This website uses cookies primarily for visitor analytics. Certain pages will ask you to fill in contact details to receive additional information. On these pages you have the option of having the site log your details for future visits. Indicating you want the site to remember your details will place a cookie on your device. To view our full cookie policy, please click here. You can also view it at any time by going to our Contact Us page.

Ford announces $4.5bn, five-year investment in electric vehicles

11 December 2015

Ford plans to invest an additional $4.5 billion in electric vehicles, adding 13 new electric models to its portfolio  by 2020.

Battery packs being assembled at Ford's Rawsonville Plant in the US (photo courtesy of Ford Motor Company)

The first of these will be a new Focus Electric, which features an all-new dc fast-charge capability delivering an 80 percent charge in an estimated 30 minutes and a projected 100-mile range (according to US standards). The new Focus Electric, which starts production late next year will provide European and North American customers with the following features:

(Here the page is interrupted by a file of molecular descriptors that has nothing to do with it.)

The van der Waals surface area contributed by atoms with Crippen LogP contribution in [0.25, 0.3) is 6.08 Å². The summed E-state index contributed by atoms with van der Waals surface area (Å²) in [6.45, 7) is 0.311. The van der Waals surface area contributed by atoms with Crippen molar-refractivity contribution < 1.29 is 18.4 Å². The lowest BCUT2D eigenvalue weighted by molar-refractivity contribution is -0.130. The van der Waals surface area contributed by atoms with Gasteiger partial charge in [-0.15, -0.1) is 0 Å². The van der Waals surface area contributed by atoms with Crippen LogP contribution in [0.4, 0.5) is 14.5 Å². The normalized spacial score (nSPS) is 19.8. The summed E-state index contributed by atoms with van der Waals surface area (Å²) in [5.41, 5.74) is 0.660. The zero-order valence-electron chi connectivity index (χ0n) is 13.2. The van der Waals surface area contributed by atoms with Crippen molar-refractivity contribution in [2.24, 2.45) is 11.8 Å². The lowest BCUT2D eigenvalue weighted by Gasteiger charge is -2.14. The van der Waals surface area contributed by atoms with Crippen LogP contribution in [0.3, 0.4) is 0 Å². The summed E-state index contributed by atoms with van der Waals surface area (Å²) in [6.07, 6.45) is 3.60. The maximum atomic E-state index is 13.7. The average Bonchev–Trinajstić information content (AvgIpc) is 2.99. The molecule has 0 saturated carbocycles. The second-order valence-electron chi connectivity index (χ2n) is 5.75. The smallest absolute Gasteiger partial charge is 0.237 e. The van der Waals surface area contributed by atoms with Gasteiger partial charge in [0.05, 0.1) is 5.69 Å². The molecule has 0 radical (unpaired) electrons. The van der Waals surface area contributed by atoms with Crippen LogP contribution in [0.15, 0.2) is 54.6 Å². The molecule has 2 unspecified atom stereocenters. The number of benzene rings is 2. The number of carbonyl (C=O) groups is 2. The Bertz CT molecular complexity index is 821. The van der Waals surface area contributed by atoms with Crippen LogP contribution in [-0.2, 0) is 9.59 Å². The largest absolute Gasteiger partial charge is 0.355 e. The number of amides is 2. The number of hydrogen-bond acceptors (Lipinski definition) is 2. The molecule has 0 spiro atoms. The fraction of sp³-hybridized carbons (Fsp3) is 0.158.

- SmartGauge with EcoGuide LCD Instrument Cluster, which offers a multitude of customisable displays that can help the driver see real-time electric vehicle power usage.
- Brake Coach: helps the driver apply smooth braking to maximise the energy captured through the regenerative braking system, which is then returned to the vehicle’s battery.
- 'Fun-to-drive' character, with agile steering and handling engineered into the vehicle to give drivers a more connected feel to the road.

At the same time, Ford is expanding its electrified vehicle research and development programme in Europe and Asia, creating a 'hub and spoke' system that allows the global team to accelerate battery technology and take advantage of market specific opportunities.

Ford is also expanding in Europe and China to accelerate battery technology research and development for new markets. Using hardware-in-the-loop techniques, the global team will test battery technology and control system hardware in a virtual environment to simulate how batteries and control modules would behave in different – often punishing – environments in any part of the world.

Print this page | E-mail this page

Coda Systems